As for the movie glorifying war: well, like I wrote earlier: for the young kid contemplating a turn in the military it looks cool. No amount of readjustment to the civilian world and all that goes with it isn’t going to change it for the kids that are already in the military and itching to go and the ones looking at enlistment once they are done with high school. War and the military have always looked cool and romantic to a certain segment of the population. Our parents and other family members served, other kids from the graduating class are going — it’s just going to happen with or without this movie and it will have little effect on enlistments.
Was Chris Kyle a hero: it’s an over-used word. He was a guy doing his job, just as the Marines kicking in the doors were doing their jobs. Two and a half million Americans, men and women, have served in Iraq and Afghanistan since 2001. They were all doing their jobs.
The sad reality for them is this: their jobs back here in the U.S. mean so much less than their time in Iraq and Afghanistan. That’s the tough readjustment for people like Chris Kyle: finding meaning in their civilian lives, a purpose that feels just as important as their time with that squad and platoon, or in Chris Kyle’s case, SEAL Team 3.
Last week I spent several hours in the V.A. urgent care unit due to some severe dental pain. At the intake a young man took my vitals and announced himself as a “medical technician.” I said, “The civilian version of a corpsman.”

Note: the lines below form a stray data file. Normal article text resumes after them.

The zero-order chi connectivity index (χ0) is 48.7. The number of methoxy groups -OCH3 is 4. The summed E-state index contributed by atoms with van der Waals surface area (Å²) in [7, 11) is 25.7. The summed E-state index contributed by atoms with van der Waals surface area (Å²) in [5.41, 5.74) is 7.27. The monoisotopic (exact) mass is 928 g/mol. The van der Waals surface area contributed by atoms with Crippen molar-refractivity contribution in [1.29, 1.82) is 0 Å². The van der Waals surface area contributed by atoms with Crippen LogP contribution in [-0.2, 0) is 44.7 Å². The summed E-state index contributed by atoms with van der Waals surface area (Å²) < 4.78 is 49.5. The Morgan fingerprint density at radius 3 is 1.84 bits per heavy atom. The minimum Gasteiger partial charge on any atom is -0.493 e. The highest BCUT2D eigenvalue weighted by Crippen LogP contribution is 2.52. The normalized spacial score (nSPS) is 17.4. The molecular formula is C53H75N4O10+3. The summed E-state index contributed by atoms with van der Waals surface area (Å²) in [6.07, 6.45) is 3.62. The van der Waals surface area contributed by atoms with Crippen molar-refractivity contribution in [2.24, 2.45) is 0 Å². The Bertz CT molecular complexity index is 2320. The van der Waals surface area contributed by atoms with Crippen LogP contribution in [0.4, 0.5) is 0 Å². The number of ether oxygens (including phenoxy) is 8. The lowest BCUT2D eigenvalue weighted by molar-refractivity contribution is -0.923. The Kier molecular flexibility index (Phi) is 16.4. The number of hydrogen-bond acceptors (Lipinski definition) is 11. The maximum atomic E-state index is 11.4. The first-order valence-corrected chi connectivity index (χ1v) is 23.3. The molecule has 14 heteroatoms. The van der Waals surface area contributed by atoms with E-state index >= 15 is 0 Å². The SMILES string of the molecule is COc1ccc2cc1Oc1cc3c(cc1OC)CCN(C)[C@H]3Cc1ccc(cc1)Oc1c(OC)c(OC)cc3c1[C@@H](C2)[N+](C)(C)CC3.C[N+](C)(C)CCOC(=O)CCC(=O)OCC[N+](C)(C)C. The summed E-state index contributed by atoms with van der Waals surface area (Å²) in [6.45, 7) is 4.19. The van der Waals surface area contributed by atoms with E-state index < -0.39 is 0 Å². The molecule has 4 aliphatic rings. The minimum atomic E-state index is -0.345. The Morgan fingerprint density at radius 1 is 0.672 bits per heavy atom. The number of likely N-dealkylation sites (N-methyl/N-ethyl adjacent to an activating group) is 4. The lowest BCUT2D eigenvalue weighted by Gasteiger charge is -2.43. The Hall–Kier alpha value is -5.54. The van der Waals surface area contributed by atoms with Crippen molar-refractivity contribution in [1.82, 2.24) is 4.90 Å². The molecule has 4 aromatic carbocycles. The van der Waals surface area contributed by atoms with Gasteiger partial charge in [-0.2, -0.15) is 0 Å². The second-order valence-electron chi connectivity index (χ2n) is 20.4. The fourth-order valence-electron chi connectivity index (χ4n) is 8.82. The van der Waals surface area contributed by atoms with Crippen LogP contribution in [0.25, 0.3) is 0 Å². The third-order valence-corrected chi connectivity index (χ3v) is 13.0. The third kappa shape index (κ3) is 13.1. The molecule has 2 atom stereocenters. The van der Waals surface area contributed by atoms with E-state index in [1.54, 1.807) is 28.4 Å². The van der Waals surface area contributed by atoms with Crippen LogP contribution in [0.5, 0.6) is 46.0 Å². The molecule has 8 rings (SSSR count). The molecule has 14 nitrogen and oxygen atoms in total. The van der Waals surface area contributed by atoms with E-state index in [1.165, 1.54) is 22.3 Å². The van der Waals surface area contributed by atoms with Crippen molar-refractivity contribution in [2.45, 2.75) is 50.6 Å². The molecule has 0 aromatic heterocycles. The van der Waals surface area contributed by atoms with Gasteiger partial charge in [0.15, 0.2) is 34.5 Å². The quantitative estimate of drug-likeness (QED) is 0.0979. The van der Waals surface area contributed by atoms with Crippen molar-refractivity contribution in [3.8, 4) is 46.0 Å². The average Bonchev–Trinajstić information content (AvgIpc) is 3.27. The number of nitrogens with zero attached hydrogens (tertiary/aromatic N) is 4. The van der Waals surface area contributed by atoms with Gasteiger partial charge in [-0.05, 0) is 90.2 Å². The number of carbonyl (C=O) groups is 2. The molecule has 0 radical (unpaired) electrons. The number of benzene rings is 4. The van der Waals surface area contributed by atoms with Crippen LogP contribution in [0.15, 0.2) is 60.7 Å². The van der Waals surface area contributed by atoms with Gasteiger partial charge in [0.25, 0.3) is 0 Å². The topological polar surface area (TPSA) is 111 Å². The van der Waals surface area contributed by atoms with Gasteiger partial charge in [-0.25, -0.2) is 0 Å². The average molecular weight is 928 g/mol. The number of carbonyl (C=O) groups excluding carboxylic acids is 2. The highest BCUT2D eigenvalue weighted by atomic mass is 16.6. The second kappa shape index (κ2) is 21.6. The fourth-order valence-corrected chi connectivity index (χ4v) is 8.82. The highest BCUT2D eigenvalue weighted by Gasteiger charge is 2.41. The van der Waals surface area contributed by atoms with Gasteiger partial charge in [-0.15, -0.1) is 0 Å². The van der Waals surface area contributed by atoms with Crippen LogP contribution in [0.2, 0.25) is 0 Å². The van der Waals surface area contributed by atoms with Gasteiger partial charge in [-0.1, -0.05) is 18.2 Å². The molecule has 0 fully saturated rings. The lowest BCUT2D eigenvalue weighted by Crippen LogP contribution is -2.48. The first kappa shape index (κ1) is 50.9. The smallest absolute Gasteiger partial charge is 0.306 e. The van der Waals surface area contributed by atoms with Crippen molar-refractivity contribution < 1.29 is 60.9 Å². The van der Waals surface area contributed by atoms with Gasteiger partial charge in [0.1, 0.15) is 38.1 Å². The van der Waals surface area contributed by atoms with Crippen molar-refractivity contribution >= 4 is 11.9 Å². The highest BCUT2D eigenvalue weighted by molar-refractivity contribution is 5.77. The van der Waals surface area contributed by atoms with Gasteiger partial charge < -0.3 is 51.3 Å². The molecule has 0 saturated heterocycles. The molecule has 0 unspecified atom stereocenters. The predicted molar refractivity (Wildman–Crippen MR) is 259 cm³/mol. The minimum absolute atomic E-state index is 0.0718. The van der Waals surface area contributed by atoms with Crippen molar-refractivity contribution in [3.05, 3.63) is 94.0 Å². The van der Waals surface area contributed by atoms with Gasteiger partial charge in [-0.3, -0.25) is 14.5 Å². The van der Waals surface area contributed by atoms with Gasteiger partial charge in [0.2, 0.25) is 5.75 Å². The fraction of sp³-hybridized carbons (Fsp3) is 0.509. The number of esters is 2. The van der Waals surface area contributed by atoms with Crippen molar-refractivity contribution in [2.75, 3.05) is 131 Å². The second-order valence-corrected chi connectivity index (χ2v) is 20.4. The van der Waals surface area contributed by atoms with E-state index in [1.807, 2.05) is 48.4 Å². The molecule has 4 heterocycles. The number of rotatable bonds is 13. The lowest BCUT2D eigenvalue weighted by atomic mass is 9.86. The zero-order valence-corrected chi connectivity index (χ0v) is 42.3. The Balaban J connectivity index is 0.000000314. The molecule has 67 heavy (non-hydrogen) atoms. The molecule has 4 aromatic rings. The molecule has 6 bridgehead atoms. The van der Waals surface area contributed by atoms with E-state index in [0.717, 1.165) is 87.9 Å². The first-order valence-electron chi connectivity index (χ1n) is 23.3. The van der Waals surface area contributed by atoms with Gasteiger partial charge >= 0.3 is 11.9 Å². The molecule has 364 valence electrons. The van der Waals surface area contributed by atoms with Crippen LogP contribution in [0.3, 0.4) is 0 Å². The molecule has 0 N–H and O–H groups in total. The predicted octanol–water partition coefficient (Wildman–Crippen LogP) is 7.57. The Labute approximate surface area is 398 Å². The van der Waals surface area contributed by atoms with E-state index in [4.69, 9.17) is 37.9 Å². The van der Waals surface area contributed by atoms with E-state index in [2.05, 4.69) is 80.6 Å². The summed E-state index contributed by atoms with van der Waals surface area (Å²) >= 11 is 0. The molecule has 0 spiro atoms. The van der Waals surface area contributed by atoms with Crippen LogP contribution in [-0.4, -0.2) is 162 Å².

He replied: “It’s nothing like being a corpsman.”
The young medical technician had done three tours in Iraq as a Navy corpsman, with the Marines, and taking the blood pressure, pulse and temperatures of veterans was nothing like the work he did in Iraq, when he was tending to severely wounded comrades, some of whom would not survive. Being a medical technician at the V.A. is nothing like being a corpsman with a company of Marines in Iraq or Afghanistan. It’s not even close to being the civilian version of it.
In case you missed it, that was the message of this movie. It takes time to become a member of civilian society and quite frankly, the time in the military never really leaves for most veterans. It’s there every day.
Chris Kyle a hero? I don’t know about that, but he was no coward.
(All photos via YouTube)
Tim Forkes started as a writer on a small alternative college newspaper in Milwaukee called the Crazy Shepherd. Writing about entertainment issues, he had the opportunity to speak with many people in show business, from the very famous to the people struggling to find an audience. In 1992 Tim moved to San Diego, CA and pursued other interests, but remained a freelance writer. Upon arrival in Southern California he was struck by how the business of government and business was so intertwined, far more so than he had witnessed in Wisconsin. His interest in entertainment began to wane and the business of politics took its place. He had always been interested in politics, his mother had been a Democratic Party official in Milwaukee, WI, so he sat down to dinner with many of Wisconsin’s greatest political names of the 20th Century: William Proxmire and Clem Zablocki chief among them. As a Marine Corps veteran, Tim has a great interest in veteran affairs, primarily as they relate to the men and women serving and their families. As far as Tim is concerned, the military-industrial complex has enough support. How the men and women who serve are treated is reprehensible, while in the military and especially once they become veterans. Tim would like to help change that reality.